one's sexual partner is a far greater hindrance to the spiritual life than the sexual relationship as such; (3) Even a 'healthy' sexual impulse (i.e. one not associated with emotional dependence on one's sexual partner) pertains to a relatively lower level of consciousness and therefore tends to diminish in intensity as one becomes more firmly established in higher levels of consciousness. Monastic formalism proved to be a less controversial subject. Far from remonstrating with me on the 'harshness' of my strictures, on the first appearance of the 'Survey' some of the more thoughtful Theravadin bhikkhus not only welcomed the book but privately congratulated me on· my outspokenness. 'We dare not speak the truth about these matters,' they said. 'You are in a position to do so.' Reading through these strictures twenty-seven years later I find them milder than I had thought they were and, though severe enough, not unreasonably so. In the light of subsequent experience I am convinced that my criticisms of the modern Theravada were - and still are - not only justified but absolutely necessary, and I do not retract a word of what I wrote. I would only like to add that, far from being confined to the modern Theravada, the canker of formalism can sometimes be found in other forms of Buddhism, not least in contemporary Zen. The only other point that need be made is that the lengthy Introduction was added to the fifth edition of the work. Written in 1964, on the eve of my departure from India, it represents a higher degree of generality in the treatment of Buddhism than it was possible to attain in the Suroey itself, the main emphasis of which is doctrinal and spiritual, and besides including a short biography of the Buddha and a summary of the canonical literature, gives a conspectus of the three main phases in the historical development of Buddhism, i.e. the Hinayana, the Mahayana, and the Vajrayana. Sangharakshita Batignano Tuscany 8 November 1984 (Sangha Day) PUBLISHER'S NOTE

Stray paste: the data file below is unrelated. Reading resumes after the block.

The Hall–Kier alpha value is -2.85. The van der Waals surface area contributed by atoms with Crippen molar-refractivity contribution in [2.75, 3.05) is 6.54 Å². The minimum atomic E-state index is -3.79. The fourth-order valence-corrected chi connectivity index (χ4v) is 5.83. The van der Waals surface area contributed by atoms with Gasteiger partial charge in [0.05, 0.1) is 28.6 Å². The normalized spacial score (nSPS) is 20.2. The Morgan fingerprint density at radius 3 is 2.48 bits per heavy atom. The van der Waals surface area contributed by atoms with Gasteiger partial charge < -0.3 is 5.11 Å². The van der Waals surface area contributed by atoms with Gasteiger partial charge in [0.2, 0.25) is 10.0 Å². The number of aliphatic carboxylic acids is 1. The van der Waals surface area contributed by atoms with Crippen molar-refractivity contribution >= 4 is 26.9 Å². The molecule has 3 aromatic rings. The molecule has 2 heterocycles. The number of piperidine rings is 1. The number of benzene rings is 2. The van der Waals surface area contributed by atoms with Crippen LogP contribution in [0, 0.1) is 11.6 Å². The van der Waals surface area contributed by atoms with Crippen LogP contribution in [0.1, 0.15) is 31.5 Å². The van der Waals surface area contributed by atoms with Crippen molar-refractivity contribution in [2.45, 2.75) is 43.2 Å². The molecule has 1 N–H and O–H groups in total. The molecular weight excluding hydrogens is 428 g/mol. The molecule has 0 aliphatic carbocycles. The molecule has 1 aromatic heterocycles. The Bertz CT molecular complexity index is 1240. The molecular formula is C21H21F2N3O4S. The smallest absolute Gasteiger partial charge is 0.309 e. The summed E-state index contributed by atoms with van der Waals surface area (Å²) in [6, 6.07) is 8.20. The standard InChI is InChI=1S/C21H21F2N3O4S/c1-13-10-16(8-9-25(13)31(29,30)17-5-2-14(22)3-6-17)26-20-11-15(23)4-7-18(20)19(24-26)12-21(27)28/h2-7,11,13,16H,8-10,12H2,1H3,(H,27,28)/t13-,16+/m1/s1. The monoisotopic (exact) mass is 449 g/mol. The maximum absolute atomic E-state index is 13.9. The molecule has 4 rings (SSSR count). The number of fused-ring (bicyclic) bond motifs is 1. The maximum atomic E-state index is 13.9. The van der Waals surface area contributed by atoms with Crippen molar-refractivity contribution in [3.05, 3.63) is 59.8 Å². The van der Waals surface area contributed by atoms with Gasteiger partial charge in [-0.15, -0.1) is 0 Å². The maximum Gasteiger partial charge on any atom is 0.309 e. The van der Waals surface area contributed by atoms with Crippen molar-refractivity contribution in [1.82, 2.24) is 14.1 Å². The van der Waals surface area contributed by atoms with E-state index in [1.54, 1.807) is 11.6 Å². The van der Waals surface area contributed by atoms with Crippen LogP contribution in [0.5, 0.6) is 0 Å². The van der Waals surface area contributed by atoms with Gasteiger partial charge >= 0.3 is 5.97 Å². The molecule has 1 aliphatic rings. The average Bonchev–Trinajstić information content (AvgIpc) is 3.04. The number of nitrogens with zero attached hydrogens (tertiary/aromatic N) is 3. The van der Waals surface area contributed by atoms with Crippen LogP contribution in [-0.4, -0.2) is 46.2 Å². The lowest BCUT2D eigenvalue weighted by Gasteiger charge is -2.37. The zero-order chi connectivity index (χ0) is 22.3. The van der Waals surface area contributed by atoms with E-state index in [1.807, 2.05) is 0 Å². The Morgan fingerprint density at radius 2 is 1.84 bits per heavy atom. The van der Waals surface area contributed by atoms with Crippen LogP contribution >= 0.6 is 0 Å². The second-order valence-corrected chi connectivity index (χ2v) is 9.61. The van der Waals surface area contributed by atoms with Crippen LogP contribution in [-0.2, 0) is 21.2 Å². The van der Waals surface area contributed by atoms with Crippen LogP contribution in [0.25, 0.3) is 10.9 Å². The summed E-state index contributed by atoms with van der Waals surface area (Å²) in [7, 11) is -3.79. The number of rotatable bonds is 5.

Since the author wrote the above Preface more than sixteen years have passed, so that it is now not twenty-seven but forty-three years

xxII

"SURVEY OF BUDDHISM

since A Survey of Buddhism was first published. During that time the fundamentals of the Dharma have remained unchanged, and it is with these, in their doctrinal and practical aspects, that the Survey is principally concerned. Since the work was first published, however, and even since the appearance of the sixth (revised) edition of 1987, we have come to know a little more about the circumstances surrounding the Dharma's advent in history, as well as about the origins, and the distinctive tenets, of the various Buddhist schools. The author has therefore asked us to state, in bringing out this ninth edition of his now classic study, that he would like especially to recommend the following recent works, further particulars of which are included in the Bibliographical Supplement: Reginald A. Ray's Buddhist Saints in India, Paul Williams's Mahayana Buddhism, Andrew Skilton (Dharmacari Sthiramati),s A Concise History of Buddhism, and Richard F. Gombrich's How Buddhism Began. We would also like to draw attention to the fact that the lectures on the Noble Eightfold Path and on Tibetan Buddhism have been brought out in book form by Windhorse as, respectively, Vision and Transformation and Tibetan Buddhism: An Introduction. April 2001